NOTE An aggregate row from the fact table is always associated with one or more aggregate dimension table rows. For example, the dimensional model in Figure 22-1 could contain the following aggregate rows: monthly sales aggregates by salespersons by region and region-level aggregates by salespersons by day.

An example will show why low-level data should be aggregated. An end user may want to start an ad hoc query that displays the total sales of the organization for the last month. This would cause the server to sum all sales for each day in the last month. If an average of 500 sales transactions occur per day in each of 500 stores of the organization, and data is stored at the transaction level, this query would have to read 7,500,000 (500 x 500 x 30 days) rows and build the sum to return the result. Now consider what happens if the data is aggregated in a table that is created using monthly sales by store. In this case, the table will have only 500 rows (the monthly total for each of 500 stores), and the performance gain will be dramatic.

1.1. How Much to Aggregate?

Concerning aggregation, there are two extreme solutions: no aggregation at all, and exhaustive aggregation for every possible combination of queries that users will need. From the preceding discussion, it should be clear that no aggregation at all is out of the question, because of performance issues. (The data warehouse without any aggregation table probably cannot be used at all as a production data store.) The opposite solution is also not acceptable, for several reasons:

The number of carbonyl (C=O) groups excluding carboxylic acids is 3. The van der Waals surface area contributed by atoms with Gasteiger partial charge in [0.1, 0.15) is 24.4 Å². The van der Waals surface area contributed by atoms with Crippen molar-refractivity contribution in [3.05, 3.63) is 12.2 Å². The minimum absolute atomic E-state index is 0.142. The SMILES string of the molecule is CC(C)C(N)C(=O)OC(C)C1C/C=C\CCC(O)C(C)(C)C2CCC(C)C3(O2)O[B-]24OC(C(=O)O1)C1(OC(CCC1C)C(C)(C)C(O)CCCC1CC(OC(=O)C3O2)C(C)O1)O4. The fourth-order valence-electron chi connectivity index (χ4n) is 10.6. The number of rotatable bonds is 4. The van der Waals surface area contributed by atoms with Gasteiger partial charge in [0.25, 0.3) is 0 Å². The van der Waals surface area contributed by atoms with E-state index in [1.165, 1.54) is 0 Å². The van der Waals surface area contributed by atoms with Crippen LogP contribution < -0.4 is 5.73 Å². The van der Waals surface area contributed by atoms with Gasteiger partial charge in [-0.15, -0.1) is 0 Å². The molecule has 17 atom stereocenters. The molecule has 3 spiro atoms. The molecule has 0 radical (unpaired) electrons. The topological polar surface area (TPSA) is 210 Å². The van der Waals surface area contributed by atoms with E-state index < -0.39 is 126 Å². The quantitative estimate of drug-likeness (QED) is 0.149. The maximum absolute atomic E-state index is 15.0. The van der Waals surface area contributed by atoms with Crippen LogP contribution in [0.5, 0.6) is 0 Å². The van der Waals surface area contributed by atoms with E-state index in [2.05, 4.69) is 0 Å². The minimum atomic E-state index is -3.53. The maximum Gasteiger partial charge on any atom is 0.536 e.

• Enormous amount of disk space needed to store additional data
  • Overwhelming maintenance of aggregate tables
  • Initial data load too long

Storing additional data that is aggregated at every possible level consumes an additional amount of disk space that increases the initial disk space by a factor of six or more (depending on the amount of the initial disk space and the number of queries that users will need). The creation of tables to hold the aggregates for all existing combinations is an overwhelming task for the system administrator. Finally, building aggregates at initial data load can have devastating results if this load already lasts for a long time and the additional time is not available.

From this discussion you can see that aggregate tables should be carefully planned and created. During the planning phase, keep these two main considerations in mind when determining what aggregates to create: